# Finding the inverse of a function and proving the function is surjective

The question:

Calculate the inverse for the function from $\mathbb{C}$ to $\mathbb{C}$ given by $a + bi \mapsto 2a - b^3i$. Use the inverse function to show that the given function is surjective.

The part where I'm stuck is to find a function that undoes the action of the above function, to be more exact is that I don't know if I should treat $a$ and $b$ as two different variables or I should treat them as a whole. To show the function is surjective I can compose the function and its inverse to get the identity (which i'm not sure what to expect) then compose the inverse with the function and I should get the same identity and this prove that the function is bijective thus it is surjective.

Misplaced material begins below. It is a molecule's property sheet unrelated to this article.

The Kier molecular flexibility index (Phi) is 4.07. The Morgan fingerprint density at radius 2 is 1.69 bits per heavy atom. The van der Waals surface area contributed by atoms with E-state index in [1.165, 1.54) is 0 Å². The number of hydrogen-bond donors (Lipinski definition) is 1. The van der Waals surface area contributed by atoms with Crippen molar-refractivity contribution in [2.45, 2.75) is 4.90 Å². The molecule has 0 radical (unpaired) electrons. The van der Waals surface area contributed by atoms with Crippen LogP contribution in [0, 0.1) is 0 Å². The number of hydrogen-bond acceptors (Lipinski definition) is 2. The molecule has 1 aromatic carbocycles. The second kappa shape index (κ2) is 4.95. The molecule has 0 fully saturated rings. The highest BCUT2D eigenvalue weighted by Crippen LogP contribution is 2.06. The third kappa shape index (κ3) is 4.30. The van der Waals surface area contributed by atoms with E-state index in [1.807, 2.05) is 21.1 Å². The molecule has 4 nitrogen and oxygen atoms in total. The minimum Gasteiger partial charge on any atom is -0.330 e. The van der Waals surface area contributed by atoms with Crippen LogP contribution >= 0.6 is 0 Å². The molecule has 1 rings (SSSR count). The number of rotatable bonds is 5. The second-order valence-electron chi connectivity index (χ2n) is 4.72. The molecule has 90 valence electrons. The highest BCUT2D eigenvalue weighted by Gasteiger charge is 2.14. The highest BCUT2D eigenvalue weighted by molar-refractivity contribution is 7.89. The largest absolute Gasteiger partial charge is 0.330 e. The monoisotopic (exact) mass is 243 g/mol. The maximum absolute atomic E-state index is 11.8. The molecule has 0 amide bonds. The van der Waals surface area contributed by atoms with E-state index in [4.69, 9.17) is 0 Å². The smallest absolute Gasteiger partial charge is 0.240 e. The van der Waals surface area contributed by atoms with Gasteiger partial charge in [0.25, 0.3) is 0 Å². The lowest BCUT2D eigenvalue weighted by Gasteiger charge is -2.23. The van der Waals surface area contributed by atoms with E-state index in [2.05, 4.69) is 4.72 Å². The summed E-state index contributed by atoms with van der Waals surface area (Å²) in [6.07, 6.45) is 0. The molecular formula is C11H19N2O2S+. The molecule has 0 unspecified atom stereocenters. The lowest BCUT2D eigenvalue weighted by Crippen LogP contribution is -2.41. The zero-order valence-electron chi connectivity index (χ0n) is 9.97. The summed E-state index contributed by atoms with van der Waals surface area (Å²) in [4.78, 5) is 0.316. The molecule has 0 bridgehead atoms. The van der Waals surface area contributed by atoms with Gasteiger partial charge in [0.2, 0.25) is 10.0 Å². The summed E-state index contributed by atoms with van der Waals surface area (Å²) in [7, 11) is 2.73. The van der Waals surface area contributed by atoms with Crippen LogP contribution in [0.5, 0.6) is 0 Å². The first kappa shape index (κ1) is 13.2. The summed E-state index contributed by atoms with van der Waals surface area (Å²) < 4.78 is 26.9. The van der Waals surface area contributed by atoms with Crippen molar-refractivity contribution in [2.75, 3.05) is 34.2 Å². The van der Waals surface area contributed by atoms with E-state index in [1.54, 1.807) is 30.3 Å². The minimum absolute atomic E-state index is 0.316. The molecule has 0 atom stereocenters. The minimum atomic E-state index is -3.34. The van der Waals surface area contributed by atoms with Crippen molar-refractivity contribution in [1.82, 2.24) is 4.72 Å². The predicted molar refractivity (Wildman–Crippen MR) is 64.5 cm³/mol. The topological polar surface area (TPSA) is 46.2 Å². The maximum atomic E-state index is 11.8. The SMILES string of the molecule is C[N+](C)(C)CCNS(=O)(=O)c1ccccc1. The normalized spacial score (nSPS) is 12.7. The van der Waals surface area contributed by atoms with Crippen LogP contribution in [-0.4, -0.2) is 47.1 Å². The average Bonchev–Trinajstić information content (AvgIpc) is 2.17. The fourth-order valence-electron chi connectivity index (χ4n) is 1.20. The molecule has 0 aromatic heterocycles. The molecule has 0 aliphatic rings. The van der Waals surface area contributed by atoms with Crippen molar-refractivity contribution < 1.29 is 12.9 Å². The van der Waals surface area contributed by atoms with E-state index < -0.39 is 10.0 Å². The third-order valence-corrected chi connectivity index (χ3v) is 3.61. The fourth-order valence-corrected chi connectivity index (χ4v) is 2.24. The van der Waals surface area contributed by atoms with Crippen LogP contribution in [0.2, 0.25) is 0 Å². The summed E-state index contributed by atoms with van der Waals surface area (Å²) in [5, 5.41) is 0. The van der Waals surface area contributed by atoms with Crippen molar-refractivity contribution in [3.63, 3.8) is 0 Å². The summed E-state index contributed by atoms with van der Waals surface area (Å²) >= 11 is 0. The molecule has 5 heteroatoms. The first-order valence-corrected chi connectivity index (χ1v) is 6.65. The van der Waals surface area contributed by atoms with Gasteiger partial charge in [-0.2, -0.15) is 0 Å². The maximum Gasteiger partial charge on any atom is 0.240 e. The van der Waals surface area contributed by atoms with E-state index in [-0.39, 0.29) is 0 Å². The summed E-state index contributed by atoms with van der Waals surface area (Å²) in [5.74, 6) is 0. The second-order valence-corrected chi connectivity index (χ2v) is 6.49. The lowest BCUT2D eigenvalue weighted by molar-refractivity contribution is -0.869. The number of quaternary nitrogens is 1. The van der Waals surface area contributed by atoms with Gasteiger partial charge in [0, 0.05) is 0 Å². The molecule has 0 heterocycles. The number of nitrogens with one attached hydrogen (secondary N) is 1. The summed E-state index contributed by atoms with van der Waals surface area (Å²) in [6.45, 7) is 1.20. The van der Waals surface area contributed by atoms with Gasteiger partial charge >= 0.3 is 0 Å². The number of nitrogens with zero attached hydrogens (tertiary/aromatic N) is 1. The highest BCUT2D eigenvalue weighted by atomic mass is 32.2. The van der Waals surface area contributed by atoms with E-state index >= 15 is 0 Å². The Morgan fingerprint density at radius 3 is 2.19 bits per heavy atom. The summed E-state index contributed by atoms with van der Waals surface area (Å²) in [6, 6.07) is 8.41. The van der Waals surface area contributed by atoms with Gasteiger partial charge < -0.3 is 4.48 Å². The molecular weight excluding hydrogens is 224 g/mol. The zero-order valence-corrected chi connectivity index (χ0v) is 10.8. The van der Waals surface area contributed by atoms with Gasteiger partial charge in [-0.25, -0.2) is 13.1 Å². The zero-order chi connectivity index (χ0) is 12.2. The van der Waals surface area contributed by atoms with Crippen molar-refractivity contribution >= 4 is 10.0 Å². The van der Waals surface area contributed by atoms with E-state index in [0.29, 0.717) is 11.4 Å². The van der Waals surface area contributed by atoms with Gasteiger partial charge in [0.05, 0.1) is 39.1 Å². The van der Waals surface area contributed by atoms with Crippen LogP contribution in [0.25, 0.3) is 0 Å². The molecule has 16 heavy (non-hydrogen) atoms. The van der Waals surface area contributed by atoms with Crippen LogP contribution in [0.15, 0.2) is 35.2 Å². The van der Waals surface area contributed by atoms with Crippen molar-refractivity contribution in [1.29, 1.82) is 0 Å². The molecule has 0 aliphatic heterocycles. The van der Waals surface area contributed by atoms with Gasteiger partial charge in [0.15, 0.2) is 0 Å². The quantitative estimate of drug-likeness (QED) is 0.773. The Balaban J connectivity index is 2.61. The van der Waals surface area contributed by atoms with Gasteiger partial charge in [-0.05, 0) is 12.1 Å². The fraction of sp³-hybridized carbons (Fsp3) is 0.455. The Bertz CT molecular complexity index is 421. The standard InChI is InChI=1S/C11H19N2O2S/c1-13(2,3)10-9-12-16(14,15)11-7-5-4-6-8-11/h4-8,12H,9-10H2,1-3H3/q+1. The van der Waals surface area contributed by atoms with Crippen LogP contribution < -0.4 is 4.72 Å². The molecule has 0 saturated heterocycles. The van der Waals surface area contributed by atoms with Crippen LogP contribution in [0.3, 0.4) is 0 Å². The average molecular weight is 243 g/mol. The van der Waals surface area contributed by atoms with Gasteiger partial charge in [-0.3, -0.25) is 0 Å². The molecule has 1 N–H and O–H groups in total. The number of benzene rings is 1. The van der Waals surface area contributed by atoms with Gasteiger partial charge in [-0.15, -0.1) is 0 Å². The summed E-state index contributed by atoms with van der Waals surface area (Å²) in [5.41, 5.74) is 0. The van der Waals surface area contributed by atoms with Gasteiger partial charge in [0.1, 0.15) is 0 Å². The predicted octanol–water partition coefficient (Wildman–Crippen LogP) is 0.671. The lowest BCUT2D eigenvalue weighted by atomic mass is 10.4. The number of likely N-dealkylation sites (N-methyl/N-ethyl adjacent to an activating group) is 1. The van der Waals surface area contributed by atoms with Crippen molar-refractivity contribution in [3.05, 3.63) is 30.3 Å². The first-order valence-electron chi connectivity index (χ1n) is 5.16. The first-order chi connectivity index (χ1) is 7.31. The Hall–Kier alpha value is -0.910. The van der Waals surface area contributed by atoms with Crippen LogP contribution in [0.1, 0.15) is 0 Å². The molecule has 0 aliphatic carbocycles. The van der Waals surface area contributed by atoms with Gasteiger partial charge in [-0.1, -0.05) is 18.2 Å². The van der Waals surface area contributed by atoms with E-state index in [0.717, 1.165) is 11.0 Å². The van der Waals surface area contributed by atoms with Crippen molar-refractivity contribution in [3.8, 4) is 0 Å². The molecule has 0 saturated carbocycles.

• Hint: In $\;\mathbb{C}\;$ $\;a+b i=a'+b'i \;\text{with}\; a,b,a',b' \in \mathbb{R}\; \;\iff\; a=a' \;\text{and}\; b=b'$ so $a,b$ are independent variables.. – dxiv Oct 16 '16 at 17:56
• Hint #2: the real function $a \mapsto 2 a$ is surjective and its inverse is $a' \mapsto \frac{1}{2} a'$. Now look at $b \mapsto -b^3$. – dxiv Oct 16 '16 at 18:59
• I kinda got the first part, where I treat $a$ and $b$ separately. However the second part is the issue right now. From what I understood from your 2nd hint is that I find the inverse of $a$ and $b$ separately then prove the inverse of $a$ and $b$ are surjective and by proving these two statements it means that the function is surjective. Am I missing something or I'm on the right track? – Zed Oct 16 '16 at 19:10
• Yes, that's the idea. – dxiv Oct 16 '16 at 19:12